A cooperative cellular design via a fleet of drones is presented [31] to improve trajectory design and radio resource management. Results were promising; using a MIMO antenna is recommended for better performance. Authors in [32] presented a tethered platform for rapid restoration of communications links after a disaster using a Radial Basis Function (RBF) approach. A semi-adaptive cellular structure design is used across various terrains. Researchers in [33] presented a small cellular structure via adopting massive MIMO on a drone. It had acceptable results for small geographical areas, but might result in a harmful impact on a larger geographical area.
Reinforcement Learning (RL) is considered in [34] to enhance cellular systems by focusing on jamming channels. Authors in [35] use a multi-agent deep reinforcement learning (DRL) for cellular UAV communications and trajectory design. Sensible results are obtained when a drone transmits data close to the cellular structure central, while performance decays when the drone moves towards the edge of the cellular structure. Table 1 shows a comparison between related studies against the proposed model.
By analyzing the related studies and based on what has been presented in Table 1, the research gaps have been identified, so we draw our own research motivations to inform our own proposed model. There are unsolved issues that have been identified in the literature, such as fixed or predefined cellular designs with or without an AI framework to obtain an adaptive cellular structure design. Therefore, our proposed novel contribution is motivated by this to cover this gap. To our best knowledge and based on the comparative analysis, no work has been carried out to achieve automatic optimization of the cellular structure design from a UAV perspective using an AI framework. Clearly, our proposed model aims to develop an adaptive and intelligent cellular structure design for a UAV wireless communication topology using an AI framework, which is a noticeable shift from existing work in the literature. To achieve our aim, the following objectives need to be pursued:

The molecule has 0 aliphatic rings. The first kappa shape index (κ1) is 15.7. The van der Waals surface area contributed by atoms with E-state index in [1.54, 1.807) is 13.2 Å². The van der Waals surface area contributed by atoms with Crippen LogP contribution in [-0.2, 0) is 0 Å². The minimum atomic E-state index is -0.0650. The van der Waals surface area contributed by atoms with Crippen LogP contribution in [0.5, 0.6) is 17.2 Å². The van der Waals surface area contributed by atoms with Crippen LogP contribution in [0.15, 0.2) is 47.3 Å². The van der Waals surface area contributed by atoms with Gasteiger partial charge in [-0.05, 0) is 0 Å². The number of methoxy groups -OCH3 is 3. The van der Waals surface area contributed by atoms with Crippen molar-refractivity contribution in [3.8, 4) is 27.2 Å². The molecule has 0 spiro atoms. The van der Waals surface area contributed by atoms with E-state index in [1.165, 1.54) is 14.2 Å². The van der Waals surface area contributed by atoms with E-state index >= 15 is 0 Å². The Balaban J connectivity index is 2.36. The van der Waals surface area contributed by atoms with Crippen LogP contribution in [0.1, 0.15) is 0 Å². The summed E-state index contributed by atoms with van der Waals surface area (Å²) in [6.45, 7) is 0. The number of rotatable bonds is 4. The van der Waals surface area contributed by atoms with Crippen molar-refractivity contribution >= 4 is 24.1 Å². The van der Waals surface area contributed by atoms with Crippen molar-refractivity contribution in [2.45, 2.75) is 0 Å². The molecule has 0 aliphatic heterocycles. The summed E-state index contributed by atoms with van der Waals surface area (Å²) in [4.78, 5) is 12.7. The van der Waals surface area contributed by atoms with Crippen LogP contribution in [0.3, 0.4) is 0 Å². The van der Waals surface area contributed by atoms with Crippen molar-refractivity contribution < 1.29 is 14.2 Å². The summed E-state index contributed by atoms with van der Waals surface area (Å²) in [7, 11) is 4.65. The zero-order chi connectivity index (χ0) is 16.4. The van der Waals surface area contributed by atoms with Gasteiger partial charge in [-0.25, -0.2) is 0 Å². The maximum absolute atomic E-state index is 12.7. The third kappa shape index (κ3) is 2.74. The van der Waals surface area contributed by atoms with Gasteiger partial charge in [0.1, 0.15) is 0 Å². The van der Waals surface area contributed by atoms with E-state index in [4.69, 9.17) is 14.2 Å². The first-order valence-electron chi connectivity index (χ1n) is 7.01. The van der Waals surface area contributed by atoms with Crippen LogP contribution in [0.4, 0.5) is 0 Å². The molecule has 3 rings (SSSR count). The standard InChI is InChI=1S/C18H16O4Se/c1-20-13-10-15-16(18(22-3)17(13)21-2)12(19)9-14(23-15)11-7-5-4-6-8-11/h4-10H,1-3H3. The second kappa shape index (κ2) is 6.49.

• Determining parameters that affect designing cellular structure designs from a UAV perspective and via using MIMO antenna;
  • Developing an AI framework to optimize the cellular structure design automatically;
  • Validating the proposed work in the case of a real urban and densely populated zone.

3. Proposed UAV Topology and Simulation

The planning link between a system and other systems and/or users is termed “Network Topology”, where a Radio Frequency (RF) or an optical links can be utilized. The proposed work aims to develop an intelligent cellular structure design for a UAV wireless communication topology using an AI framework. The proposed AI framework includes Self Organizing Maps (SOMs) and an NN fitting tool that can be simulated using the Graphical User Interface (GUI) toolbox in MATLAB. The proposed intelligent wireless communication system also aims to tune various parameters of link budget, as well as cellular structure design for automatic optimization. Researchers in [36,37,38] emphasize the power of the GUI toolkit to complete a visual analysis. Moreover, the developed GUI software is useful to carry out the needed calculations of the proposed model in an efficient and simple manner. This section presents the proposed UAV topology and simulation.